Resolving these challenges requires an integrated approach to improving the investment environment and improving perceptions of risk. Raising institutional capacity to undertake project preparation and deal implementation, as well as strengthening the regulatory frameworks and guidance for PPP investments, are critical steps. Governments should also establish long-term decarbonisation and economic diversification strategies, clearly defining decarbonisation, diversification and emissions reduction objectives, as well as credible verification and reporting mechanisms to enhance access to climate finance.

Given limited availability, blended finance, risk-mitigation instruments and sovereign guarantees should be deployed strategically. This should aim to de-risk sectors where the private sector is generally more comfortable investing, taking investments over the risk curve to the point where they are self-sustaining. Concessional finance should then be reallocated to de-risk and incentivise private capital in riskier sectors, aiming to crowd in the private investment and improve the cost competitiveness of new technology. This approach will set the foundations for the rest of the transition, build momentum, and optimise allocation of scarce public or multilateral sourced financing.

Governments should consider prioritising the following actions:

  • Strengthen the regulatory framework and guidance around PPPs. In some countries, a dedicated PPP unit exists to guide private investors through the challenging process of structuring a PPP project, and engaging with relevant government and municipal departments. The World Bank provides guidance through the Public Private Infrastructure Advisory Facility (PPIAF). For specific guidance relating to PPPs in the power sector, see Pillar 3, Section 3.4.

  • Think strategically about how to deploy sovereign guarantees. Given that sovereign guarantees are treated as contingent liabilities on the balance sheet, governments will only be able to deploy them for a select number of projects. Government strategy should look to de-risk sectors where the private sector is generally more comfortable investing, for example, energy efficiency or solar, taking investments over the risk curve to the point where they are self-sustaining. Cost competitiveness and reduced risks means that the private sector will invest without incentives, though it should be noted that continued innovation will be needed to continue driving costs down. Concessional finance should then be reallocated to de-risk and incentivise private capital in riskier investments, such as early-stage technology, which can encourage localisation of value added activities, for instance through battery storage facilities.

  • Developing countries can enhance access to climate finance by taking a holistic approach to improving the enabling environment for investment and reducing perceptions of risk. This should include establishing long-term decarbonisation and economic diversification strategies, given the importance of clearly defined decarbonisation, diversification and emissions reductions objectives, as well as credible verification and reporting mechanisms to access climate finance.

  • In countries with well-established and mature domestic capital markets, project financing (debt and equity) typically takes place in the local currency, meaning both CAPEX and project revenues are in the local currency. Where domestic finance sectors are not strong enough to provide the volume of capital required, international financiers step in with dollar or euro financing, which in many instances can make an infrastructure project, such as an independent power project (IPP) viable. This, however, can create a currency mismatch between CAPEX in dollars or euros and project revenue generated in the local currency. In some cases, this is absorbed by the power off-taker, or electricity utility, or passed on to the consumer, removing the advantage of stable electricity prices which renewable energy normally provides. Currency hedging strategies can help to mitigate this volatility, but can also be expensive, raising the cost of finance. As a longer-term strategy to avoid foreign exchange risk, governments should support initiatives to strengthen local capital markets to mobilise flow of capital in local currency, which will be cheaper and not subject to foreign exchange risk (Mikolajczyk, 2018[104]).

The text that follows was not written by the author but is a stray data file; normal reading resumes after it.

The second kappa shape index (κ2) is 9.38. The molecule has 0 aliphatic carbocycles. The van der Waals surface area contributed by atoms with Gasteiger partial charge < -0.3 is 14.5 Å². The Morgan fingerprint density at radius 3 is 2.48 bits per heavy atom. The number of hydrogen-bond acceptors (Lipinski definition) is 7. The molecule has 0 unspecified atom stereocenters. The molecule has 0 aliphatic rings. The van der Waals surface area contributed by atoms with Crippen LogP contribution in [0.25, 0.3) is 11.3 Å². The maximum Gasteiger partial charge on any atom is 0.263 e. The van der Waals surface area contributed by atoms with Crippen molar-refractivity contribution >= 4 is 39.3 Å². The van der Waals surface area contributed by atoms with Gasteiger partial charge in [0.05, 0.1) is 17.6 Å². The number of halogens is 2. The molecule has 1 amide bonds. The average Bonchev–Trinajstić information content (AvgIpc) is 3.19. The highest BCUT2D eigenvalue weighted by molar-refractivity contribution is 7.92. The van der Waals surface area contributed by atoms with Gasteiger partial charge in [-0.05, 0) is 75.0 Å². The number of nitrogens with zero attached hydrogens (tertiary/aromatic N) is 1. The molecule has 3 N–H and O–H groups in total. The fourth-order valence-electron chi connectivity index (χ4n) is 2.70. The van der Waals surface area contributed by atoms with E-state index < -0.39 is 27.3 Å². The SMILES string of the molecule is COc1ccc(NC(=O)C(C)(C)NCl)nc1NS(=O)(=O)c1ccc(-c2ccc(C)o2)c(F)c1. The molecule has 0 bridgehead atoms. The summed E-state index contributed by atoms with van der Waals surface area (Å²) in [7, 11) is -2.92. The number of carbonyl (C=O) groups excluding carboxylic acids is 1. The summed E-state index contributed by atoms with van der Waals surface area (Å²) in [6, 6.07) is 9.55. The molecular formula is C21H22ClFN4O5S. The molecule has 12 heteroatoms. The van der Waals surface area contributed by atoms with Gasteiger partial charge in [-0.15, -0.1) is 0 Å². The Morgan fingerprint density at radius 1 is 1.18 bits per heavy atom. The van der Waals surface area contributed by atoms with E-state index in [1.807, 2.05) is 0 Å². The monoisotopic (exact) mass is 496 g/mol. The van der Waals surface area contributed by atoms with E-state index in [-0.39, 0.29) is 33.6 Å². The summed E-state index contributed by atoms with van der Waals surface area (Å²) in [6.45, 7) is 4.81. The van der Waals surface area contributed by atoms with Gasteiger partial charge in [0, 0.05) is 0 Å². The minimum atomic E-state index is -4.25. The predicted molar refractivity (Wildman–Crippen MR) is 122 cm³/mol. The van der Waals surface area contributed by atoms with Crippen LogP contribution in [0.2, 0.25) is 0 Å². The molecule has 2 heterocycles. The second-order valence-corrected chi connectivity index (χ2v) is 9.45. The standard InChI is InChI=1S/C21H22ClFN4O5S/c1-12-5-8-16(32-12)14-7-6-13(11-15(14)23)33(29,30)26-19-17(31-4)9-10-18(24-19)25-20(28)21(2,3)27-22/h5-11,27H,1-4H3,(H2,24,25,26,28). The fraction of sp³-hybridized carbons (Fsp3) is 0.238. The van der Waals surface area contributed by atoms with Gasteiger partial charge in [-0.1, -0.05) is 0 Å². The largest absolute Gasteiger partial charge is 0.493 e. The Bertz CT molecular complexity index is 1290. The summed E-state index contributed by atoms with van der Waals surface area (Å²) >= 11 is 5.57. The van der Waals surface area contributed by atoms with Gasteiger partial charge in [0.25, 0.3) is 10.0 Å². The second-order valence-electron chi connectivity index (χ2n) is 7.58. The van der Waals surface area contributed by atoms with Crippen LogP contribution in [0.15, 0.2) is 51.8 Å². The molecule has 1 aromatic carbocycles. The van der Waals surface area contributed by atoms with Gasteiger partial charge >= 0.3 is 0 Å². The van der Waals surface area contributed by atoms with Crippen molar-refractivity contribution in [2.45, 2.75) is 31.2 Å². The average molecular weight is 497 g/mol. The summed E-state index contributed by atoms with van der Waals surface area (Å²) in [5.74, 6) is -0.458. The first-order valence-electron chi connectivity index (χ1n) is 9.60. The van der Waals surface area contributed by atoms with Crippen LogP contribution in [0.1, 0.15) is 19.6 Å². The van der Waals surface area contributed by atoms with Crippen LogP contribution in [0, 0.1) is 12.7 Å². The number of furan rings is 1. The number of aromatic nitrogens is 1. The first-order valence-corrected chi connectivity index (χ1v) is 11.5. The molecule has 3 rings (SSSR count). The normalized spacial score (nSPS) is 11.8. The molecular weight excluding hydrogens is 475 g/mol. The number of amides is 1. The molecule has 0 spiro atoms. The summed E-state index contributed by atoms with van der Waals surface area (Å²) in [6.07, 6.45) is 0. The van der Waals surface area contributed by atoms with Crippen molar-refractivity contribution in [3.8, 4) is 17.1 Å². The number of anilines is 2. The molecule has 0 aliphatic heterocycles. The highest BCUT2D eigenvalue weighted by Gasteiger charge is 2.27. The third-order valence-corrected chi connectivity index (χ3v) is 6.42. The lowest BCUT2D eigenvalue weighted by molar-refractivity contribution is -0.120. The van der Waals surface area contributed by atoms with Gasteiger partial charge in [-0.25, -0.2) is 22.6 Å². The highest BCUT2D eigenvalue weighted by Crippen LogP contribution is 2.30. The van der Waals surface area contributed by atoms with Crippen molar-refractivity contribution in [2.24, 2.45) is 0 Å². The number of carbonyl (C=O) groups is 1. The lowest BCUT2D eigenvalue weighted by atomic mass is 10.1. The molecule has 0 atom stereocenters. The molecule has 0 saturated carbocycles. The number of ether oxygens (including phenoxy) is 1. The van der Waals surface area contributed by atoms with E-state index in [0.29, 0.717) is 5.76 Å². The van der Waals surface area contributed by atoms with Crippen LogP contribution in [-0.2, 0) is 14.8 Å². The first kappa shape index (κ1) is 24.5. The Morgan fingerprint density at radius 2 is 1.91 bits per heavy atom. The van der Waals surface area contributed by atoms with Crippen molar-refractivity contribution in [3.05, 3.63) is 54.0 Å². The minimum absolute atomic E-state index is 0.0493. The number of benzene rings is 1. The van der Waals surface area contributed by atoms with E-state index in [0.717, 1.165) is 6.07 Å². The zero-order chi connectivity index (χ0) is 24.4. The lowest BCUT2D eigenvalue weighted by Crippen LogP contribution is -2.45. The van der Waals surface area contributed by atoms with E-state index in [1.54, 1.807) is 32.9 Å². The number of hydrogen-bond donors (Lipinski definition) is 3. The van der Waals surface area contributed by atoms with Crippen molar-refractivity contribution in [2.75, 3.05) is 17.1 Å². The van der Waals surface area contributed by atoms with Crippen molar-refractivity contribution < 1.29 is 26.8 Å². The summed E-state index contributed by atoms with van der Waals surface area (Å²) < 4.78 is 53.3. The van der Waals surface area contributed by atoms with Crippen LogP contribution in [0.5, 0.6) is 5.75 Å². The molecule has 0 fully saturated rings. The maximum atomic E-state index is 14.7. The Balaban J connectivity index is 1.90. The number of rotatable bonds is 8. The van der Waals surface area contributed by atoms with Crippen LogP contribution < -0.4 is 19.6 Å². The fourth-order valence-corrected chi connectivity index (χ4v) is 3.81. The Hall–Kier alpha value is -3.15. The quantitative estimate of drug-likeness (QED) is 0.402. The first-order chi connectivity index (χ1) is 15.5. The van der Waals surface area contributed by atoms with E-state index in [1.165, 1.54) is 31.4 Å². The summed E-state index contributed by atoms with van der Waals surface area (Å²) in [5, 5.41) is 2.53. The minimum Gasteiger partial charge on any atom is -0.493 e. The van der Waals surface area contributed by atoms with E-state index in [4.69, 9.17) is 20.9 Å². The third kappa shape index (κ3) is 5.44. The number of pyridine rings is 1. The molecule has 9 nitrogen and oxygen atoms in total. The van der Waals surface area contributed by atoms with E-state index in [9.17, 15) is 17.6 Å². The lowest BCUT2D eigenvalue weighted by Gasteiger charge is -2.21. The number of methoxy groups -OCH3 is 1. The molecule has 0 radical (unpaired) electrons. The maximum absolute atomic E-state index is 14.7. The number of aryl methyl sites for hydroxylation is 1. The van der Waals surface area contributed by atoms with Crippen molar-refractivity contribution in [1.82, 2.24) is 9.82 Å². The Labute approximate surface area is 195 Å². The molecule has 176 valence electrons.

Development finance institutions should:

  • Collaborate with government counterparts to develop a strategic plan for deployment of risk mitigation tools, given they are limited in availability. This approach should look to crowd in private sector investment in less risky sectors initially before moving to frontier sectors to de-risk investments for the private sector.

  • Assess whether it is feasible to issue more risk mitigation tools, concessional financing and subordinate financing by revisiting scope to take on risk, reviewing capital adequacy requirements and required return on investment.

  • Invest in early-stage project de-risking, project preparation and planning to contribute to the development of a bankable pipeline of investment projects to attract private capital.

  • To strengthen local capital markets, use climate finance to capitalise local financial institutions through local currency denominated credit lines in order to enable local currency lending to low-carbon projects. This approach should look to complement existing local capacity of the domestic finance sector to deliver local currency lending for renewable energy projects. This is a useful tactic in developing countries where a lack of savings limits the lending capacity of domestic commercial banks (Mikolajczyk, 2018[104]).